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What to Do When Trademarks Are Similar: Understanding the “Likelihood-of-Confusion” Analysis

By June 19, 2024No Comments


Section 2(d) of the Trademark Act prohibits the registration of a mark if it closely resembles an already registered mark to the extent that consumers are likely to be confused, mistaken, or misled about the commercial origin of the goods and/or services provided by the parties. See 15 U.S.C. §1052(d). Likelihood of confusion is determined on a case-by-case basis by applying the factors outlined in In re E. I. du Pont de Nemours & Co., 476 F.2d 1357, 1361, 177 USPQ 563, 567 (C.C.P.A. 1973) (called the “du Pont factors”).

Any evidence of record related to those factors needs to be considered; however, “not all of the DuPont factors are relevant or of similar weight in every case.” In re Guild Mortg. Co., 912 F.3d 1376, 1379, 129 USPQ2d 1160, 1162 (Fed. Cir. 2019) (quoting In re Dixie Rests., Inc., 105 F.3d 1405, 1406, 41 USPQ2d 1531, 1533 (Fed. Cir. 1997)).

Although not all du Pont factors may be relevant, there are generally two key considerations in any likelihood of confusion analysis: (1) the similarities between the compared marks and (2) the relatedness of the compared goods and/or services. See In re, llc, 866 F.3d at 1322, 123 USPQ2d at 1747 (quoting Herbko Int’l, Inc. v. Kappa Books, Inc., 308 F.3d 1156, 1164-65, 64 USPQ2d 1375, 1380 (Fed. Cir. 2002)); Federated Foods, Inc. v. Fort Howard Paper Co., 544 F.2d 1098, 1103, 192 USPQ 24, 29 (C.C.P.A. 1976) (“The fundamental inquiry mandated by [Section] 2(d) goes to the cumulative effect of differences in the essential characteristics of the goods [or services] and differences in the marks.”); TMEP §1207.01.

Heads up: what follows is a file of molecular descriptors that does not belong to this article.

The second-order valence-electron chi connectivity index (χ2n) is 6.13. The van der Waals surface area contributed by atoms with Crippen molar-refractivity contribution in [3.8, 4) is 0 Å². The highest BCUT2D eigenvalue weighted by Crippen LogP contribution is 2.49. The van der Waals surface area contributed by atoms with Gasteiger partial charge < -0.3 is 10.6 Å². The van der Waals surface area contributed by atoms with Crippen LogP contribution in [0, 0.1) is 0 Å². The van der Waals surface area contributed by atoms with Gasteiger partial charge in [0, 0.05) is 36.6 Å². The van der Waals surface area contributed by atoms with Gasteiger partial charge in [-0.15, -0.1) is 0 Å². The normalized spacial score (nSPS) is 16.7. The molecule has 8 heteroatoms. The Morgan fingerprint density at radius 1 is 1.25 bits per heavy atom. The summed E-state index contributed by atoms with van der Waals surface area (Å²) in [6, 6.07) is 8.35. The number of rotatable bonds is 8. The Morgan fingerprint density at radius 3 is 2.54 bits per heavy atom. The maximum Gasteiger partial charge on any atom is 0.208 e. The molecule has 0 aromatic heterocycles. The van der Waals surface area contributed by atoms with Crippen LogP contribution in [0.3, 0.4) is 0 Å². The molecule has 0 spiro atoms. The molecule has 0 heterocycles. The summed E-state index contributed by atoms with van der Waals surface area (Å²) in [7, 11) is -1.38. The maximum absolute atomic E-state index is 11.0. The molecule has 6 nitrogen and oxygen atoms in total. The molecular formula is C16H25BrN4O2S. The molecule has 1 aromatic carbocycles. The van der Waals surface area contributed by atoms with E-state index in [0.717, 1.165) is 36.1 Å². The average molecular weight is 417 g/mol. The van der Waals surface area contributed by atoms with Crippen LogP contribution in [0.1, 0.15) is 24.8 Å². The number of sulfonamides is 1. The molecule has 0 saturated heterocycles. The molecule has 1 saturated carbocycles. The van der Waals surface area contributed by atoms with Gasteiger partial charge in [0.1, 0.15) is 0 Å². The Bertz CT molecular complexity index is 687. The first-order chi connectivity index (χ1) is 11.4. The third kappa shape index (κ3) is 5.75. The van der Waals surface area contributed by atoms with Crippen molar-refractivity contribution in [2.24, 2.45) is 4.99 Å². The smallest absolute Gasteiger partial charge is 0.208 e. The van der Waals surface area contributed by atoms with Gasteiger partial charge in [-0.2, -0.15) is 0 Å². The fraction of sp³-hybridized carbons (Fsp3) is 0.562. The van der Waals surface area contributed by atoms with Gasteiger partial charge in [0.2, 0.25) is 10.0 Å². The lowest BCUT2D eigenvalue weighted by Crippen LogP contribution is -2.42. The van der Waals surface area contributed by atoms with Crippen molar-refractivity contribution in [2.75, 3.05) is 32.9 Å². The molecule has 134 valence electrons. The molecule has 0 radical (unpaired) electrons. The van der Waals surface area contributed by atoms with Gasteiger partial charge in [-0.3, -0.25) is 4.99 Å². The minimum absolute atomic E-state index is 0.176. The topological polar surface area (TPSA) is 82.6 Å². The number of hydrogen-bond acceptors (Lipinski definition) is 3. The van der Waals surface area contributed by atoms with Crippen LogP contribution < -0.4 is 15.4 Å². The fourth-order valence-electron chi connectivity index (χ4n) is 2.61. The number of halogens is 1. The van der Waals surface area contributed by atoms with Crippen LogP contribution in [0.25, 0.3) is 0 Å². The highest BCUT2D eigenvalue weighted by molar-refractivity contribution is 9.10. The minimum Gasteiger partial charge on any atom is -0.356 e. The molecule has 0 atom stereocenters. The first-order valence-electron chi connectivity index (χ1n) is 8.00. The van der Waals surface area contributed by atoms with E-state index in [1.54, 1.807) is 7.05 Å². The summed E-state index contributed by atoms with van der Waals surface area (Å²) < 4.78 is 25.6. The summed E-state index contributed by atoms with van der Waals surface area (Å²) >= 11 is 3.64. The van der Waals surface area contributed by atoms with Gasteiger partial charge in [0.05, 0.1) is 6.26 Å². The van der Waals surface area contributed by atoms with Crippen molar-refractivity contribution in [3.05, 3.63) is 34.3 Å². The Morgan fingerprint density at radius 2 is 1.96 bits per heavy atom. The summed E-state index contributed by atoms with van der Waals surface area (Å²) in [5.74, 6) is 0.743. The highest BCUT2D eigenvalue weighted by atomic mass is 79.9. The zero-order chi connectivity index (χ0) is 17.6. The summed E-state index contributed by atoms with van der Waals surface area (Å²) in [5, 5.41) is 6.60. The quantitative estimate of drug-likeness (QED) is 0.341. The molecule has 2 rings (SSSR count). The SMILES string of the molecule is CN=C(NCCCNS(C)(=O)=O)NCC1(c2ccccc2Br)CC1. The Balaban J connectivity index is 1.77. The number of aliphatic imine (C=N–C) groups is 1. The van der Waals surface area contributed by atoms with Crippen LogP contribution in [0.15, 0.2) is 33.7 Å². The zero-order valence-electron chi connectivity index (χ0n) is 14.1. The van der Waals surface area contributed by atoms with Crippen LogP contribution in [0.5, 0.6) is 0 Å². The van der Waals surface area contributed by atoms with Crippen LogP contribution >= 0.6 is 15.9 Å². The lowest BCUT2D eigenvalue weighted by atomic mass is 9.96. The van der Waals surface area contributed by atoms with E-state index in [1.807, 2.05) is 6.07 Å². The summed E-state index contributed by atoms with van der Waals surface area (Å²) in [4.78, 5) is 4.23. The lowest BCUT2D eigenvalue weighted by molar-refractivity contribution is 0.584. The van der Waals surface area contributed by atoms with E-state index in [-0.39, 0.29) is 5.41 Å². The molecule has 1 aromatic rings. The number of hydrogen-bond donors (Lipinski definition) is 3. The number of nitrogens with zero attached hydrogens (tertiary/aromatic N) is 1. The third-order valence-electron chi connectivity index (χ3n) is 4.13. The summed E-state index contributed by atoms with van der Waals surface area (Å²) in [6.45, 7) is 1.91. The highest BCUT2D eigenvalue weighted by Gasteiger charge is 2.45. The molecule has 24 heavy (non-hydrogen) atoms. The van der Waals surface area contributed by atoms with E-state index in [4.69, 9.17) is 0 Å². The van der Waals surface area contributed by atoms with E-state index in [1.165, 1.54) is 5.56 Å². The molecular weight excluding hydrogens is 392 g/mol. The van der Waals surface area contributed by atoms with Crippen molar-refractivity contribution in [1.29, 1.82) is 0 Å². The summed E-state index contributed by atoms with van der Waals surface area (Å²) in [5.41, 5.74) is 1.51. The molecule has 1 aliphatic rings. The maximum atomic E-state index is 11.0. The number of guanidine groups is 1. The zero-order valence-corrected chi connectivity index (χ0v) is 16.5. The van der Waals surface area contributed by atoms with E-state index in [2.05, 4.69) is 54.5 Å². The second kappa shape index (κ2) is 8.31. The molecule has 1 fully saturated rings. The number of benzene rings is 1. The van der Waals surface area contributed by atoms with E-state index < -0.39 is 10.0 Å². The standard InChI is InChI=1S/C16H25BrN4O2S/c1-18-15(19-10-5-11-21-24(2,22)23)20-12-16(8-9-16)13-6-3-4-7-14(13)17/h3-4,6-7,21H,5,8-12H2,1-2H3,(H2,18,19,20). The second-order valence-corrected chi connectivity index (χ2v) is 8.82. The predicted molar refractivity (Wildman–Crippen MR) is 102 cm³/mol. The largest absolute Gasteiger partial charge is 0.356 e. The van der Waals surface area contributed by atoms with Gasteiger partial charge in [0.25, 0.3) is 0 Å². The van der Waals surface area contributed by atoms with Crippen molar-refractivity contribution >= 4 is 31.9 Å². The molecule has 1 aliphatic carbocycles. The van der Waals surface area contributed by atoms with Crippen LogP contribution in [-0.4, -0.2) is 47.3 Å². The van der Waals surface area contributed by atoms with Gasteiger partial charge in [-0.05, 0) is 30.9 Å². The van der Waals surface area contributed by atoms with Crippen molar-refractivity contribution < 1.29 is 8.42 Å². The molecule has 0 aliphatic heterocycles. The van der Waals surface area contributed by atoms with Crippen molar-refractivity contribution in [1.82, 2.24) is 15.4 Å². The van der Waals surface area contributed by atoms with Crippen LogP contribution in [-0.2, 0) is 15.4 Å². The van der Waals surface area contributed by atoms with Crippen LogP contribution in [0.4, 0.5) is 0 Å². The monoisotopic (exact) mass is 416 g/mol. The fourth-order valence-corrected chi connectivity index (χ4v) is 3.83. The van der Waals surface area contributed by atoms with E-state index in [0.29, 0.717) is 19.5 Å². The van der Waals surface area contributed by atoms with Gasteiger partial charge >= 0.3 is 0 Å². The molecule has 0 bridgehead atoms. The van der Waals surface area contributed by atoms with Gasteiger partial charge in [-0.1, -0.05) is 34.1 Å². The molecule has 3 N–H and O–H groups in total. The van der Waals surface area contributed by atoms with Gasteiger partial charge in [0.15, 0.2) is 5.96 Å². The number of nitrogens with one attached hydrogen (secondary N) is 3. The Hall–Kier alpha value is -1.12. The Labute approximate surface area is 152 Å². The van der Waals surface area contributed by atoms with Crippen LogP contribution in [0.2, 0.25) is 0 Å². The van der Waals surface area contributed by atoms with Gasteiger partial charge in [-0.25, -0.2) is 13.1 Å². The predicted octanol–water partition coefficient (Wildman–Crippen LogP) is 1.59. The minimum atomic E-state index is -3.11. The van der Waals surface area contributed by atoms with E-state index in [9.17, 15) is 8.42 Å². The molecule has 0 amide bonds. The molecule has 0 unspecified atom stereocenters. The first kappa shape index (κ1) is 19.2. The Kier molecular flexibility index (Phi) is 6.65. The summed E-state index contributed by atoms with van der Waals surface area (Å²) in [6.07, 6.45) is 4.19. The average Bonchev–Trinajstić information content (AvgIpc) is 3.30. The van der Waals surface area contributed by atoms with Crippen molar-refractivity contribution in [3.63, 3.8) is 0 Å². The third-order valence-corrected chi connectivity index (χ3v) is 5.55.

“[C]ontext is critical to a likelihood-of-confusion analysis.” Firebirds Int’l, LLC v. Firebird Restaurant Group, LLC, 397 F.Supp.3d 847, 862 (N.D. Tx. 2019). “The degree of similarity between marks is determined by comparing the marks’ appearance, sound, and meaning. Similarity of appearance is determined on the basis of the total effect of the designation, rather than on a comparison of individual features.” Rex Real Estate I, L.P. v. Rex Real Estate Exchange, Inc., 80 F.4th 607, 622-23 (5th Cir. 2023).

When analyzing the similarity of marks, one should “apply the ‘subjective eyeball test,’ by considering the overall impressions that the marks create, including the sound, appearance, and manner in which they are used,’ rather than comparing isolated features. Furthermore, the mere fact that two marks contain the same word does not, in itself, make the marks substantially similar.” MC3 Investments LLC v. Local Brand, Inc., 661 F.Supp.3d 1145, 1162 (N.D. Fla. 2023) (emphasis added). See Elevate Federal Credit Union v. Elevations Credit Union, 67 F.4th 1058, 1080 (10th Cir. 2023) (holding that there was not a likelihood of confusion between the marks “Elevate Federal Credit Union” and “Elevations Credit Union”); see also Local Brand, Inc., 661 F.Supp.3d at p. 1162.

As you can see, trademark law can be highly technical and confusing. It is therefore critical that you consult with a knowledgeable trademark attorney. For more assistance with trademarks, please contact one of our experienced trademark attorneys at 305-570-2208. You can also email our lead attorney Eduardo directly at

We at Ayala Law PA are passionate about helping those in legal need, so please don’t hesitate to schedule a case evaluation with us online here.

[The opinions in this blog are not intended to be legal advice. You should consult with an attorney about the particulars of your case].

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